Autistic Children on a Cruise Line: Not a Bad Idea For a Vacation

Updated on March 11, 2020
talfonso profile image

I have been freelance writing, ever since elementary school. My passions include music, age-appropriate dance, travel, and many others.

People go on cruises with their favorite cruise lines for a reason. They sail on the high seas on a ship with all the makings of a resort to bond with like-minded (those who share the same hobby) people, see the world in their own eyes, bond with family and friends, and merely get away from the stresses of the home shores.

On a typical but good cruise ship, travelers can taste cuisine from the casual (pizzas and hamburgers) to the elegant (foie gras and Angus prime rib roast au jus with tourneed potatoes). The ship might include a theater, where production shows on the scale of Broadway or the West End delight the senses.

The excursions range from challenging (such as hikes on the Mediterranean coast) to utter, languid paradise (like the private islands in the Caribbean). The staterooms go above and beyond in the comfort field, with fluffy pillows and windows overlooking the sea.

Most of you who have children on the autism spectrum fear that meltdowns will derail your family vacation enjoyment, thus blocking your dreams of, say, your cruise on the Carnival Fantasy. You are hesitant about cruising because there are many factors that can incite stare-inducing, rant-causing episodes from your child.

A Cruise May Be Your Idea of a Relaxing Vacation

But for most families with children on the spectrum, it's anything but. Here's a photo of me and my late father chilling out in the whirlpool on the Carnival Fantasy in February 1996.
But for most families with children on the spectrum, it's anything but. Here's a photo of me and my late father chilling out in the whirlpool on the Carnival Fantasy in February 1996.

With Proper Planning, Cruising with Children with Autism Isn't a Bad Idea at All! Just Look at How Much Fun they are Having!

What Stops Parents of Autistic Children from Cruising

Besides fears of having children go missing, other fears parents their own with autism have about cruising relate to the many amenities and activities that can rattle children's nerves. From the constant slot machine bells to the cavernous atrium, most elements and times on a cruise ship can induce bouts of screaming and stimming.

Change in Routine

Many children with autism resist change, often with meltdowns. Transitions can range from going to church before going to the park to going on a vacation. A cruise is definitely a vacation.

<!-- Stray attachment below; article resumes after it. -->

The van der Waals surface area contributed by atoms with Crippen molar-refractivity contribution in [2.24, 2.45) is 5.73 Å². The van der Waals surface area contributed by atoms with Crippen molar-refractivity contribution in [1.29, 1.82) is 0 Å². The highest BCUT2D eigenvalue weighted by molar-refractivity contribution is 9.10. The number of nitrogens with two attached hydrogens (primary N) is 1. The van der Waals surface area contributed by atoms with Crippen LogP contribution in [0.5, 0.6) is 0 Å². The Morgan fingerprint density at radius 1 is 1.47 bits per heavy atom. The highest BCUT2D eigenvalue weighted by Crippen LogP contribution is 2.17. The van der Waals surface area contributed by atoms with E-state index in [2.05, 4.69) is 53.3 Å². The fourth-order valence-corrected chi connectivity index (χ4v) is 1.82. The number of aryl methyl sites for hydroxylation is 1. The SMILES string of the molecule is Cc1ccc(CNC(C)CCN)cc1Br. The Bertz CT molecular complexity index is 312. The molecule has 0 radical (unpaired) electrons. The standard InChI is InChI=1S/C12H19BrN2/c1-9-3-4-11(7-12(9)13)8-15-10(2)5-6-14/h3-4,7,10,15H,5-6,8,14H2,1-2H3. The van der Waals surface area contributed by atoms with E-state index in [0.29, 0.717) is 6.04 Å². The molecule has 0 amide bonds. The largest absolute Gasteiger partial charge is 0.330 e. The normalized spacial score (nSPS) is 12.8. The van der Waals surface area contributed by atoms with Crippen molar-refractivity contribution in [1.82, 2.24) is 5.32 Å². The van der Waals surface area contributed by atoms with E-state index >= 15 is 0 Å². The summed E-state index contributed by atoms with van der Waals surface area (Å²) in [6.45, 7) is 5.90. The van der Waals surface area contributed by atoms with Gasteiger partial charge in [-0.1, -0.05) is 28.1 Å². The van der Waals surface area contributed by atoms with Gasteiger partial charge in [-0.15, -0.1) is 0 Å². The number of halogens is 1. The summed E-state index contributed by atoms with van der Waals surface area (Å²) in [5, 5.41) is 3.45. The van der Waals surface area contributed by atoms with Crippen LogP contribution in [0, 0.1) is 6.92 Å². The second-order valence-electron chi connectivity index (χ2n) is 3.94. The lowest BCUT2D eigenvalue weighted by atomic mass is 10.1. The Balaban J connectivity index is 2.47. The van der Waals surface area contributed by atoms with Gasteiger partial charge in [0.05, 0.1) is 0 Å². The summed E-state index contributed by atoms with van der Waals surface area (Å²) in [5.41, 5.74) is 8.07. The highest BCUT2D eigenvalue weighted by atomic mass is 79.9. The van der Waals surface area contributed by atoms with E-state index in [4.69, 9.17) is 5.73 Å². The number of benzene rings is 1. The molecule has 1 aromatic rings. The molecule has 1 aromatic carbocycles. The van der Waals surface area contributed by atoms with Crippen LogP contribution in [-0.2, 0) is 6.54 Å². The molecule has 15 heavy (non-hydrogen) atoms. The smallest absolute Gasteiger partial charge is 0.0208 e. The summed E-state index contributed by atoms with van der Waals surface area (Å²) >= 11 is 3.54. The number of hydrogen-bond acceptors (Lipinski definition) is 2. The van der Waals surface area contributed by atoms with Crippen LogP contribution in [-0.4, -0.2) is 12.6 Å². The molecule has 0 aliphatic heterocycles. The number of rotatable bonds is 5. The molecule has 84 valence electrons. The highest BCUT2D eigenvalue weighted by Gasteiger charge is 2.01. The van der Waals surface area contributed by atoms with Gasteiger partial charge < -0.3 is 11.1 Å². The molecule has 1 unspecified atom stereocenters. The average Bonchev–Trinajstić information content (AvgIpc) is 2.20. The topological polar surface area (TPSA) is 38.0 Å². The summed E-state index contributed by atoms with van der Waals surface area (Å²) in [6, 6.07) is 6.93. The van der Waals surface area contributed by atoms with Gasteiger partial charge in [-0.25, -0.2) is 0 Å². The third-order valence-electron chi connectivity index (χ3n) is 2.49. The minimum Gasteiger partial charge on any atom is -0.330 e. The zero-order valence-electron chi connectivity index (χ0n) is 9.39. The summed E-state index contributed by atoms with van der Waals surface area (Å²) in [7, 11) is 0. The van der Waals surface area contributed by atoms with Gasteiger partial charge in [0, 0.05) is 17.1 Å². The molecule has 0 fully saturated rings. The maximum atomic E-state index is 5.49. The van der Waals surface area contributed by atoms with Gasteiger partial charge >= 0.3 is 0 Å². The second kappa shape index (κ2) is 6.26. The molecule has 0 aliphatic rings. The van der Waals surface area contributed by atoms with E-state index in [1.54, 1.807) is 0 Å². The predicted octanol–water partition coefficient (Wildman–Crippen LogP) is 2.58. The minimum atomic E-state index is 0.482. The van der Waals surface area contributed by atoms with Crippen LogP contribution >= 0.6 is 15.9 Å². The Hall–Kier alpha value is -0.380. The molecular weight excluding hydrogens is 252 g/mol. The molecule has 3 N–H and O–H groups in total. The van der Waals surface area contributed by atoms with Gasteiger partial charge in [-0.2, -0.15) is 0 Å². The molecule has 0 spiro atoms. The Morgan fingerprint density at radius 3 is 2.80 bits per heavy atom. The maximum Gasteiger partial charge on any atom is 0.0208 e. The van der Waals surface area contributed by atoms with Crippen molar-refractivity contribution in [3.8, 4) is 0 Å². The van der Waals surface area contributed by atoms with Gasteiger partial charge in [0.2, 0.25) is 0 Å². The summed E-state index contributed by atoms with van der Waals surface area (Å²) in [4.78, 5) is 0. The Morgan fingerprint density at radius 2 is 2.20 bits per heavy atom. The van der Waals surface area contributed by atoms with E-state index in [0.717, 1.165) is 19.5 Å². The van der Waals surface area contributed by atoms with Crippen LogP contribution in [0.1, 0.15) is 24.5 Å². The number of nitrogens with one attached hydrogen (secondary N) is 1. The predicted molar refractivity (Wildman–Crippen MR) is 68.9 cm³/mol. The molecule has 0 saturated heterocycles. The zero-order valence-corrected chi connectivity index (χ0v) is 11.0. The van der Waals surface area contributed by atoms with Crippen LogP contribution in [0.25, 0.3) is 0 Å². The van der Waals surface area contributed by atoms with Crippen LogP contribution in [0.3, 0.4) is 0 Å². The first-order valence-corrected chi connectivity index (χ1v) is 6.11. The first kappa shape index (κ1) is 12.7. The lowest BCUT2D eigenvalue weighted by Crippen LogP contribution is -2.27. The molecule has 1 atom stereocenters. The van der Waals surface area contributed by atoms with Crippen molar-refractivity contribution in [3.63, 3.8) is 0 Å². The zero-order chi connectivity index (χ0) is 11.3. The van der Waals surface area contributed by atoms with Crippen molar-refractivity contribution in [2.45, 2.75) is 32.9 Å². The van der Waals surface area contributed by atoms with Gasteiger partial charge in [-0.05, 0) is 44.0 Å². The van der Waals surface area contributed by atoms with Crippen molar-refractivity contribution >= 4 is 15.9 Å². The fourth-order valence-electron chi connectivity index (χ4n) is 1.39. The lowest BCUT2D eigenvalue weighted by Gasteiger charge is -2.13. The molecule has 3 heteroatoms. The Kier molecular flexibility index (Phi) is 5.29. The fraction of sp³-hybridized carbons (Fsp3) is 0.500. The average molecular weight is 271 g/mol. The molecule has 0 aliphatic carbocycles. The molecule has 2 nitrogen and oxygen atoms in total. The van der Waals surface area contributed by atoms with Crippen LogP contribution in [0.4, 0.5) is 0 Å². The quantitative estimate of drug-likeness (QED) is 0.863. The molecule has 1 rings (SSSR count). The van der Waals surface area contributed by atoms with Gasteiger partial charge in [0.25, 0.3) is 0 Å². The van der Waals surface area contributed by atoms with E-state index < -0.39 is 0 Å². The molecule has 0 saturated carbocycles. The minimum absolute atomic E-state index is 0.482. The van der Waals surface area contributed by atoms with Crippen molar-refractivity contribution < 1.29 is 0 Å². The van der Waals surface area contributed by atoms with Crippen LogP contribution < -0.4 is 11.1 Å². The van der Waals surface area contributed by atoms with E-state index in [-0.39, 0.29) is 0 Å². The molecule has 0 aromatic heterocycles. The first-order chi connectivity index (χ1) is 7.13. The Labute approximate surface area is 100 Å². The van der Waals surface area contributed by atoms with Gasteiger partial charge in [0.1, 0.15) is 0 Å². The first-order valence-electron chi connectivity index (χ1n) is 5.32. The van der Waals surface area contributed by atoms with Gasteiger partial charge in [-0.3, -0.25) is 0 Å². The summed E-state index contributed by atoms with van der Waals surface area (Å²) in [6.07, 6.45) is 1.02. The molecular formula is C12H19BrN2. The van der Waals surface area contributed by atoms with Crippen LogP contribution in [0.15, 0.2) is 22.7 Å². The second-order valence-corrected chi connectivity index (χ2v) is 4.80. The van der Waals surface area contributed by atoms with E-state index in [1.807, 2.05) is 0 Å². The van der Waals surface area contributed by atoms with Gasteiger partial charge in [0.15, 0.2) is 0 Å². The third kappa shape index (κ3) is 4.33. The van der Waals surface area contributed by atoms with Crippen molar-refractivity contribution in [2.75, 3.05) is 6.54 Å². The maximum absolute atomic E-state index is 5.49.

When unplanned, your travel will be a wreck, with you watching over a melting-down child on a ship thousands of miles from home. That is also true even if your child lives near a cruise terminal because even hundreds of miles can set a child off.


Even in peak seasons, some children with autism can manage through high crowd levels, but most others generally can’t handle them. I think that the closeness of strangers in one single area – either the dining room or the main show lounge – can easily set them off. Most of them cannot process multiple sensory information as well as unaffected children.

Factor in the chatting and bustle surrounding them, and many a sensory-sensitive child can scream and flail. If their families cruise during the holidays or in the hurricane-filled summertime, the situation will get worse.

Feel Free to Have Your Kid Skip the Shows

But if you can't help but take the WHOLE family to them, prepare him or her.
But if you can't help but take the WHOLE family to them, prepare him or her. | Source

Production Shows

Some of the largest sources of sensory overload for autistic children on a cruise are the big shows, where there are a lot of dancers, singers, and props. Things that can induce a meltdown include bright lighting, flashy costumes, glittery props, and sound effects (like explosions). The supposed culprit is the music that accompanies them.

Except for Disney Cruise Line and a few others (to name a few who offer equally loud shows, despite wholly taped music accompaniment), large liners generally provide semi-live music accompaniment.

In other words, it’s a cocktail of prerecorded and click tracks mixed with a seven- to even a twelve-piece orchestra (think keyboards, guitars, basses, drums, saxes, flutes, clarinets, trumpets, and trombones) off to the side, in a pit, or on the rear end of the stage.

On large vessels, parents with children with autism are set back by the loudness of the shows.

Me, on the Carnival Inspiration, June, 2007
Me, on the Carnival Inspiration, June, 2007
Me, in Roatan, Honduras, in May, 2010
Me, in Roatan, Honduras, in May, 2010
About to board the Celebrity Century, May, 2010
About to board the Celebrity Century, May, 2010

With Planning, Cruising With Children with Autism Can Be Enjoyable!

Fortunately, there are a growing number of cruise packages designed for families traveling with children with autism. Autism on the Seas, by travel agent Alumni Cruises, is a great example. But with great packages like this, you should still plan your cruise trip.

Book Early and in the Off-Season

Travel agents and experts touted the value of booking a cruise at least 3 months (my preferred time range) ahead of embarkation, but I think there’s more to that. From my experiences with cruises in the season, the summer months are very popular.

Here's a caution about summer cruises: chances are that the ship will be crowded with families with children, autistic or neuro-typical, and it will be burdensome for most those in the former group who are sensitive to crowds.

Booking in the off-season offers more than good weather, lower rates, and less port cancellations – it’s respite for them. Cruise Critic has an article on the whens of cruising by destination. For example, cruising in the Caribbean (which is, in my opinion, a popular destination for such vacations) on early October generally means less crowds since many children are still suffering from classroom fever in their public schools.